Three levers to counter environmental impacts
Since 2012, BNP Paribas has spearheaded an active policy to reduce its direct impact on the environment—impacts that are linked to business activities. To this end, the Group has activated three complementary levers.
- First lever—the reduction of direct CO2 emissions. In order to reduce its direct emissions of CO2, the bank has established an active policy of energy efficiency at its buildings and datacenters, which produce 73.5% of its emissions. Due to this policy, the Group’s energy consumption has declined to an average of 195 kWh/m2 in 2017, down from 201 kWh/m2 in 2016. Optimizing professional trips, which make up the remaining 26.5% of emissions, has resulted in a 3% decline in km/FTE in 2017, thanks to the widespread use of web conferencing, video conferencing or tele-presence technologies.
- Second lever—low-carbon electricity solutions for the entirety of its needs, whenever possible. In 2017, the share of renewable electricity represented 26.2% of all electricity consumed in the Group’s buildings. This share has increased through purchases of renewable electricity, but also from the energy directly produced by the Group’s buildings.
- Third lever—partnerships to counteract CO2 emissions that cannot be reduced. The Group was able to counteract 455,000 tonnes of CO2 in 2017 thanks to credits from the NGO Wildlife Works, which oversees a program to preserve and restore 500,000 hectares of forest in Kenya. Supporting the GoodPlanet project will also allow the Group to counteract an average of 15% of emissions every year over a 10-year period. This partnership should help improve living conditions for nearly 70,000 people, thanks to the installation of 13,000 anaerobic digesters (used to break down biodegradable material to generate electricity) in India.
And what are the results? Within five years, the Group has reduced its employee CO2 emissions by 20% and has achieved its carbon neutrality objective. Its goal for 2020 is to achieve a 25% reduction in employee emissions. To achieve this objective, the Group has launched the “Carbon Reduction 2020” program. It guarantees the sharing of best practices in seven of the highest-emitting countries in the Group (France, Belgium, Italy, the United States, Turkey, Poland and the UK).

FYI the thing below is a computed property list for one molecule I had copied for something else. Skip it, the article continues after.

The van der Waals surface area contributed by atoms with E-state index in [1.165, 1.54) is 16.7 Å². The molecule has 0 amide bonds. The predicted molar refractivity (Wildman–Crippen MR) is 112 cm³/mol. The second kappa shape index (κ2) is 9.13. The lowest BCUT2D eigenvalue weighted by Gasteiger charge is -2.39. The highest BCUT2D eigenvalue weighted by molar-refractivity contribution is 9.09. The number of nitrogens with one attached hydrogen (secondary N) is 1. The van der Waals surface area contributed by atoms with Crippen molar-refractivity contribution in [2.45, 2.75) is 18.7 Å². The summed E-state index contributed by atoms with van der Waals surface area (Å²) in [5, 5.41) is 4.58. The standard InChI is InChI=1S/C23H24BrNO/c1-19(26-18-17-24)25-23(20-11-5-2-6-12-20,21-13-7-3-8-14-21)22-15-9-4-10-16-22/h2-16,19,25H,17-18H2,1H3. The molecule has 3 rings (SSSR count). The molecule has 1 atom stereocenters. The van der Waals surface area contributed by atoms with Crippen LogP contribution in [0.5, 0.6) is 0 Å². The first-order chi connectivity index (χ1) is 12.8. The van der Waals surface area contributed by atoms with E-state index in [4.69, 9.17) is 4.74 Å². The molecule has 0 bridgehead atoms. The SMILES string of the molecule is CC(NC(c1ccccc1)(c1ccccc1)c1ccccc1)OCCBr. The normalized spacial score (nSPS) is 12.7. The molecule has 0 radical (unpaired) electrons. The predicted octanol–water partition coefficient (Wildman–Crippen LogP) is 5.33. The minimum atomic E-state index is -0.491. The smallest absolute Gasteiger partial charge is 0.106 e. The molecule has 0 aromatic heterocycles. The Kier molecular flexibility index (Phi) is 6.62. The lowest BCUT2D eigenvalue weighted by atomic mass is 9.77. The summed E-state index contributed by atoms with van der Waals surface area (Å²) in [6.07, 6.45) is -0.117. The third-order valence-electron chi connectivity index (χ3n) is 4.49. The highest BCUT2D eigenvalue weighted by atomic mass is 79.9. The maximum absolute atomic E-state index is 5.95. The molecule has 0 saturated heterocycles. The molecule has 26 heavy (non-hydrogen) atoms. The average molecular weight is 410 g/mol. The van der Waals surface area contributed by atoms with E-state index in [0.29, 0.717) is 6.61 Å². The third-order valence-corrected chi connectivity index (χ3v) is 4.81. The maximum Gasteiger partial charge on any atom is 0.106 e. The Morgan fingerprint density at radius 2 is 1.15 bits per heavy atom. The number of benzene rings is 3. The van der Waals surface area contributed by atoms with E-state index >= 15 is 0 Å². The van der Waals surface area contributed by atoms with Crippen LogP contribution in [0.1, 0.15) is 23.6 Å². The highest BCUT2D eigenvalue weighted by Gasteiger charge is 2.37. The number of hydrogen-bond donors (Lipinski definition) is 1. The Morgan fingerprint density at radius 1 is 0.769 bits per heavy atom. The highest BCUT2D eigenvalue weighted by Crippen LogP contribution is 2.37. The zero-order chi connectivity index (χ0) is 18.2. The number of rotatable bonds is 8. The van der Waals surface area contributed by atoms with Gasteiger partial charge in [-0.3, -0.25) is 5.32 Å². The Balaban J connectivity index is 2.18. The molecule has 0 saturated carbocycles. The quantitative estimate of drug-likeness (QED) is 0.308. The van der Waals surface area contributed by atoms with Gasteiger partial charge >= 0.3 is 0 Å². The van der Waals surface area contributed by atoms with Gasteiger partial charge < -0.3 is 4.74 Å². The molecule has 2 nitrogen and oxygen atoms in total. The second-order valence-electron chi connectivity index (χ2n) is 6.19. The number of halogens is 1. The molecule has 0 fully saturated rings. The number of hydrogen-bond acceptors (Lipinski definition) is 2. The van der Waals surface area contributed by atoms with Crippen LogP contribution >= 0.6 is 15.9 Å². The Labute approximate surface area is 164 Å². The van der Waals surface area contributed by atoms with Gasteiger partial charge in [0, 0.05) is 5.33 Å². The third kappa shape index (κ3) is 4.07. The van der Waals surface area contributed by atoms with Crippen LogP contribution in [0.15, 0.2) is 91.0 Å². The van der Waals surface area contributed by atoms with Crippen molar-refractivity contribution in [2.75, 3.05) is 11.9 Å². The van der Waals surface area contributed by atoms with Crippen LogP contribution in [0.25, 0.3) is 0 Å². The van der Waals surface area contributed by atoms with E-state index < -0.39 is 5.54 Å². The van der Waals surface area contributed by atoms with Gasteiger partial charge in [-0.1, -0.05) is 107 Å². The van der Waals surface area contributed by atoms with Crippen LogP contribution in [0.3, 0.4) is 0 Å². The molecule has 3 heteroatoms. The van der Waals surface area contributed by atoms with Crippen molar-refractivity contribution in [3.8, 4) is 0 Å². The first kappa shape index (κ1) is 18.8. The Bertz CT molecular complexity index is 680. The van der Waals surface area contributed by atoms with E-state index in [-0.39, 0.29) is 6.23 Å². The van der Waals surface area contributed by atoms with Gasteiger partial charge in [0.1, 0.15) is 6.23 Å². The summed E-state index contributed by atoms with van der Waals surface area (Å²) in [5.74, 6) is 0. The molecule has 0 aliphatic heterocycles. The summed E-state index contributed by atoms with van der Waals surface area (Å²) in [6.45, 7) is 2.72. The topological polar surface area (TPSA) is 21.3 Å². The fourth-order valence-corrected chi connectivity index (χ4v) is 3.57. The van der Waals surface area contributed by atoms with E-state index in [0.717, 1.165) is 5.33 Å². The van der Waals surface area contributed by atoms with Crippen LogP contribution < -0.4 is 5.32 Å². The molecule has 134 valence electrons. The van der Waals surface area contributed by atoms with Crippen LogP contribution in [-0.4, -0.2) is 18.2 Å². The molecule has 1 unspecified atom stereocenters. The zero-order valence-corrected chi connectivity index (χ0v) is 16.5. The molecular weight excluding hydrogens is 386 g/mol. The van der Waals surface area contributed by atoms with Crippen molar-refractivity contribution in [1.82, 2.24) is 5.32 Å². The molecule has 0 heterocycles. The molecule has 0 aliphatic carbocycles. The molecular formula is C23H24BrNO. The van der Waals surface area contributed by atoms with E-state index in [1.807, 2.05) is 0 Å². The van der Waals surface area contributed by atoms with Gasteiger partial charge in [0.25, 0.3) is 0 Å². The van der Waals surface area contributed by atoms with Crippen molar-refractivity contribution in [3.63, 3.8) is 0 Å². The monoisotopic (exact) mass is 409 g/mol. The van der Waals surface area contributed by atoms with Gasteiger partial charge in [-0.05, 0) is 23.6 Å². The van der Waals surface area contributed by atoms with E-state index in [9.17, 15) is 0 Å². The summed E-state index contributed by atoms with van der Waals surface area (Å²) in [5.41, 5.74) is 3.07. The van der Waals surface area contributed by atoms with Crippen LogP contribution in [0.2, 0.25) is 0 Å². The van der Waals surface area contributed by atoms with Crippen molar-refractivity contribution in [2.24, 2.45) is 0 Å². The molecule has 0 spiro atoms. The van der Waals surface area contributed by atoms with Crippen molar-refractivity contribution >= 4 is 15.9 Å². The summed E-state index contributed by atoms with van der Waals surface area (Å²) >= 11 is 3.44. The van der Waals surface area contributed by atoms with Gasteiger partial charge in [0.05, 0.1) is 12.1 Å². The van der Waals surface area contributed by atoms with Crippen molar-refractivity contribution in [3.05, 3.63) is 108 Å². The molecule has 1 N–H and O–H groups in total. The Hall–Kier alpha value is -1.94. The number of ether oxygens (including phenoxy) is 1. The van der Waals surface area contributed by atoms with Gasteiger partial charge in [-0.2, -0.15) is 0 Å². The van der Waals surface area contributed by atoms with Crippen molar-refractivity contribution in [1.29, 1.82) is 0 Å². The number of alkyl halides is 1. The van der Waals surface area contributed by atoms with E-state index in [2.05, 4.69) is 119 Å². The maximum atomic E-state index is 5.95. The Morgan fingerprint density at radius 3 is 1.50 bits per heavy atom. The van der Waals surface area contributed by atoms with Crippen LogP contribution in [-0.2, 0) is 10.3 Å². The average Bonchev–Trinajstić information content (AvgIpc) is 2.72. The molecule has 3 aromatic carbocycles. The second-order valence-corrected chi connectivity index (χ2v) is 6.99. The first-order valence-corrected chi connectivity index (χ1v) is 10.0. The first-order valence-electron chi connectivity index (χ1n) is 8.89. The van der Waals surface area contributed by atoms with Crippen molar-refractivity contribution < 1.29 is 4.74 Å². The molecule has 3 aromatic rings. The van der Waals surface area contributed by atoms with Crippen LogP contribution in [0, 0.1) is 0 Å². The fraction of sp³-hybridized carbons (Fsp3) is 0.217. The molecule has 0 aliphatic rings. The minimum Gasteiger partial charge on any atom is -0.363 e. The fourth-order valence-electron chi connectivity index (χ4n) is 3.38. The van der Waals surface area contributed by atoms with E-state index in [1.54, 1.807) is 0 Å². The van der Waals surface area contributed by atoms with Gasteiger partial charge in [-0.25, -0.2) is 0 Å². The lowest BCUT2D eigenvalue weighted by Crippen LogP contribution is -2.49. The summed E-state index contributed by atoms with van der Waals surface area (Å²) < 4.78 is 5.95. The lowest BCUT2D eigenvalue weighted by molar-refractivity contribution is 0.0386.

How are the Group’s environmental indicators monitored?
The progress of BNP Paribas’ environmental indicators is managed on an annual basis using a CSR pilot dashboard. Respect for the goals is overseen by the Group’s Executive Committee and the Board of Directors. Nine of 13 indicators on this dashboard, including measures of direct impacts, are integrated when calculating the variable salaries of more than 6,300 T op Managers.
Withdrawing from polluting industries
BNP Paribas is also taking action to direct financial and investment flows toward businesses that support energy transition.
The bank first decided to reduce financing and investments linked to fossil fuels (carbon extraction and financing of power plants, petrol and non-conventional gas, including shale gas) by helping stakeholders implement best practices in these sectors. The Group is thereby withdrawing from energy sources that emit the highest levels of greenhouse gases: with 52% of fossil fuels and 26% of renewable sources, the electric mix financed by BNP Paribas in 2017 has a lower average carbon footprint than the global average in light of scenarios proposed by the International Energy Agency over the same period.
Investing in a sustainable future
Sustainable finance, which seeks to align economic performance with environmental impact or societal benefit, is another field of action for BNP Paribas. The Group figures among the world’s top three stakeholders in the Green Bonds market, with €5.3 billion invested in 2017. Its subsidiary, BNP Paribas Asset Management, proposes a wider range of low-carbon funds to investors (Parvest Green Bonds, Global Environment, Climate Impact, etc.). To support businesses seeking to become carbon-neutral, in 2018 BNP Paribas will launch a platform for the purchase and sale of credits issued to voluntarily counteract carbon—ClimateSeed. The platform will reinvest 100% of its profits in the development of initiatives aimed at improving its environmental impact.
In parallel, the Group is going to double its financing in the renewable energy sector, passing from €7.2 billion in 2015 to €15 billion by 2020. It will also invest €100 million in innovative start-ups by 2020.
Finally, the internal use of carbon pricing will be progressively systematized, in order to account for changes arising from the energy transition and risks associated with financing decisions. Externally, the Group has joined the Carbon Pricing Leadership Coalition, under the authority of the World Bank, which aims to encourage the implementation of carbon taxes on a global scale.
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